West and East Village, Chelsea, Soho, Noho, Little Italy, Chinatown and Lower East Side, Since 1933
Volume 77, Number 18 | October 3 - 9, 2007

Scoopy’s notebook

Letter, please! The Soho Alliance is charging that the Department of Buildings is giving them the runaround in their effort to get the building permit pulled for the Trump Soho Hotel Condominium on Varick St. Although D.O.B. on Aug. 14 rejected the Alliance’s request, they still aren’t providing the official letter the Alliance needs in order to ask the Board of Standards and Appeals to pull the permit. If they get D.O.B.’s letter and the B.S.A. then also refuses their request, the Alliance will go to court. But they need the letter first! By delaying, D.O.B. is helping Donald Trump, the Alliance suspects. Stu Klein, the Alliance’s attorney, wrote Christopher Santulli, D.O.B. borough commissioner, on Sept. 20, requesting the letter. Klein was away this week, but Gregory Chillino, an associate, said they are now actually threatening legal action — just to get the letter! “If we don’t get a response by next Monday, I’ll review it with Mr. Klein and see what action to take,” Chillino told us. “It smells bad, doesn’t it?”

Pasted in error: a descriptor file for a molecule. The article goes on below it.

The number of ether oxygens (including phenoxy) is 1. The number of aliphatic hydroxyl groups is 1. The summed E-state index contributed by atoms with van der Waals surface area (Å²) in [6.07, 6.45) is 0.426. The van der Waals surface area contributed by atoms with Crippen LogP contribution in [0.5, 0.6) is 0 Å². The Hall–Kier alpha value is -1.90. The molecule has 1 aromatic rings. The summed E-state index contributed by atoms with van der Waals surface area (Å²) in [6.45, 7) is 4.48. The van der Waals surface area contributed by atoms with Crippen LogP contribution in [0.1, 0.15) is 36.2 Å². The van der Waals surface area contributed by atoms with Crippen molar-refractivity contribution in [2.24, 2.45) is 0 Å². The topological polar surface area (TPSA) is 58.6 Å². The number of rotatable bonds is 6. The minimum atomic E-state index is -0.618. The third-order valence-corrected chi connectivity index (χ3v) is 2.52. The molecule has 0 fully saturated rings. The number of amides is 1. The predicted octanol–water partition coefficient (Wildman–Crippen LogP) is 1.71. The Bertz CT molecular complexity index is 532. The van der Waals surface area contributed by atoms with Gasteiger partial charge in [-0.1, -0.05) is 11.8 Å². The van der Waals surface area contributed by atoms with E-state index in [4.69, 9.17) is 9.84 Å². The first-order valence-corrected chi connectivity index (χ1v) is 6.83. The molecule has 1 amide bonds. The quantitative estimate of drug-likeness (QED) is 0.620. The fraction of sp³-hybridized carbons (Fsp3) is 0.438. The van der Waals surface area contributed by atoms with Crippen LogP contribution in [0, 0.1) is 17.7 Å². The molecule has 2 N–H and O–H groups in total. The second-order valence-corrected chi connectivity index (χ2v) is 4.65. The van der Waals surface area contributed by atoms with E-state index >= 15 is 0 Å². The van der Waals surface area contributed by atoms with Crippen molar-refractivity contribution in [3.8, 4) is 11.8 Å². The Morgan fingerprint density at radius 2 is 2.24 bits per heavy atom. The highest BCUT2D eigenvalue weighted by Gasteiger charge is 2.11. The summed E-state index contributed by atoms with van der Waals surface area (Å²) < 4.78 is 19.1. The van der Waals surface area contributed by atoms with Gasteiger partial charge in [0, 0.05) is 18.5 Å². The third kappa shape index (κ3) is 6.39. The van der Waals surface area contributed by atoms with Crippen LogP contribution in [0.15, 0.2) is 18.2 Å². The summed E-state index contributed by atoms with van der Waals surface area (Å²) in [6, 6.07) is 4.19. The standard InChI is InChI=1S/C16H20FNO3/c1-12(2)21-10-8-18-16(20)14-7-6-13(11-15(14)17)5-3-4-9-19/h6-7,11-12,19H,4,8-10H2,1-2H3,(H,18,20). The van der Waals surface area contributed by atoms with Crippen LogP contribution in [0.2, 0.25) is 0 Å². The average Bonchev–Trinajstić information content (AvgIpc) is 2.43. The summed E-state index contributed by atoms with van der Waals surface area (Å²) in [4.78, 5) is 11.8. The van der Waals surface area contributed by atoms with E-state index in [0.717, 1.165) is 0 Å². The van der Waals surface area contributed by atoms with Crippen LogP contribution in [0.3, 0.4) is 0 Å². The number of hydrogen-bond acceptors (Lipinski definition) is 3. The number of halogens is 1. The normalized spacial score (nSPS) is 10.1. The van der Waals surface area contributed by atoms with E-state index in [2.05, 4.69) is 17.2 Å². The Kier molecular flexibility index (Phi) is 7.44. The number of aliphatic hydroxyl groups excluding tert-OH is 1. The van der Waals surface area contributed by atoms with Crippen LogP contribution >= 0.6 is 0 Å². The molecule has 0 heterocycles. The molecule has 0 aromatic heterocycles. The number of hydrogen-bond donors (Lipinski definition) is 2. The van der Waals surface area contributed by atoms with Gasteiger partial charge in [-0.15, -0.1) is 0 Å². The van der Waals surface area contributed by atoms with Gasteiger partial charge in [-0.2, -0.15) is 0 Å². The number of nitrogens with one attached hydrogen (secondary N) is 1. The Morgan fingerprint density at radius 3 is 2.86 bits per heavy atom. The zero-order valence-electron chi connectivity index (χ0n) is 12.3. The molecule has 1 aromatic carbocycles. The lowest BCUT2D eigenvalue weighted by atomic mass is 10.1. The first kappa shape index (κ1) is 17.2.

Spectacular bid? Jonathan Greenberg reports that the attorney on his lawsuit against the Washington Square Park renovation has informed him that the bids for the project have come in to the Parks Department. No winner has been picked yet, but Parks plans to select one in a few weeks, with work beginning at the earliest at the end of this month; a seven-day notice must be given before work starts, Greenberg said. “That’s assuming that we don’t win the lawsuit — which we expect to do,” Greenberg said.

Join the club: Now that the Pier 40 Partnership has become the hot waterfront group for Village financial heavy hitters, Arthur Schwartz, chairperson of Community Board 2’s Waterfront Committee, said he’s thinking of joining, too. But does Schwartz really have that kind of cash? “I own a townhouse,” he told us. “I bought it when the market was down.” … Meanwhile, Chelsea waterfront activist Bob Trentlyon is complaining that Pier 40 is monopolizing discussion about Hudson River Park, to the detriment of projects in his own nabe.